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|Festivale online magazine, April, 1998|
Blues Brothers 2000 movie review
Sequels to classic films tend to fall into one of two categories: something totally different that alienates the fans of the first, or something that looks exactly the same and makes you wonder why they didn't just re-release the original. Blues Brothers 2000 falls into the second category.
|Set 18 years after the original, its plot is pretty familiar. Released from prison at last, Elwood Blues (Dan Aykroyd) decides to get the band back together and play a few cross-country gigs. Along the way, he acquires three new hat-and-sunglasses sidekicks, a Belushi-like John Goodman, a kid and a black guy who joins in an unexpected way.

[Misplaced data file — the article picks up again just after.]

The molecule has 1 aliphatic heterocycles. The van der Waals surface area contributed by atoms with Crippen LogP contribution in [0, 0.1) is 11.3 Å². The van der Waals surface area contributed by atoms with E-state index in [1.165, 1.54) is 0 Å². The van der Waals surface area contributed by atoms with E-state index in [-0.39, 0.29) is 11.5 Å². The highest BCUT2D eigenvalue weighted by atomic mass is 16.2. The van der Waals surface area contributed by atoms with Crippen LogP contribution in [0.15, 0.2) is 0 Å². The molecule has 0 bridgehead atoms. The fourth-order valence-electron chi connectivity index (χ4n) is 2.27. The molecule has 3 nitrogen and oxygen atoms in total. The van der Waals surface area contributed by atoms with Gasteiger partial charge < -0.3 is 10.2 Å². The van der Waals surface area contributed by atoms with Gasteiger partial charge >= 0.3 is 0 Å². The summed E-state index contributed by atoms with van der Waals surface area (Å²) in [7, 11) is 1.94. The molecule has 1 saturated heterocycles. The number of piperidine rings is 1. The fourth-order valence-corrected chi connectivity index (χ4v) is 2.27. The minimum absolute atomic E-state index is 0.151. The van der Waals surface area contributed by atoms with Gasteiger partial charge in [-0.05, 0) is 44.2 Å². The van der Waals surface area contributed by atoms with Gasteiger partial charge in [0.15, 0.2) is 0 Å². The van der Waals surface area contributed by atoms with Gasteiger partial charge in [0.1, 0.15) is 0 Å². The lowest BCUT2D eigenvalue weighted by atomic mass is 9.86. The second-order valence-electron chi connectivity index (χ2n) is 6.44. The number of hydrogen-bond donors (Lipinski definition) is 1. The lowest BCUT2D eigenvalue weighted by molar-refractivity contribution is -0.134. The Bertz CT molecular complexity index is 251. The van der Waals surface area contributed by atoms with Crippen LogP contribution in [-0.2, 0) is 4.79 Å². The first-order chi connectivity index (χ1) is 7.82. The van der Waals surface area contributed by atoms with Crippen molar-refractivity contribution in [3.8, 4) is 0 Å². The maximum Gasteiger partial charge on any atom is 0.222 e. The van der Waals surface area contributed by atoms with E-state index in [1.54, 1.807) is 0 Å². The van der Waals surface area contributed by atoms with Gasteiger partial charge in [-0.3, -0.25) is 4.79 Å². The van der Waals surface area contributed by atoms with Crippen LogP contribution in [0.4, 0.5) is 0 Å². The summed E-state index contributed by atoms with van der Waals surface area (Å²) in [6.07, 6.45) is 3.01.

The crazy nun from the first film is there, along with the neo-Nazis and vast numbers of police chasing them across the countryside. A few gestures have been made to bring it up-to-date - the addition of a group of Russian mafia for a start - but it really isn't very different.
This would be OK perhaps if Blues Brothers 2000 had the same manic energy of its predecessor. Unfortunately, it looks tired and formulaic. There are a host of guest appearances by famous musicians, but it does have that feel of a movie that is was more fun for the actors to make than the audience to see.
|Save it for video unless you're a real Blues Brothers fanatic.
See also: Ali's review with cast/crew list and official website
|For more pictures, Just the Facts, cast and crew credits, and official website see Ali's review.
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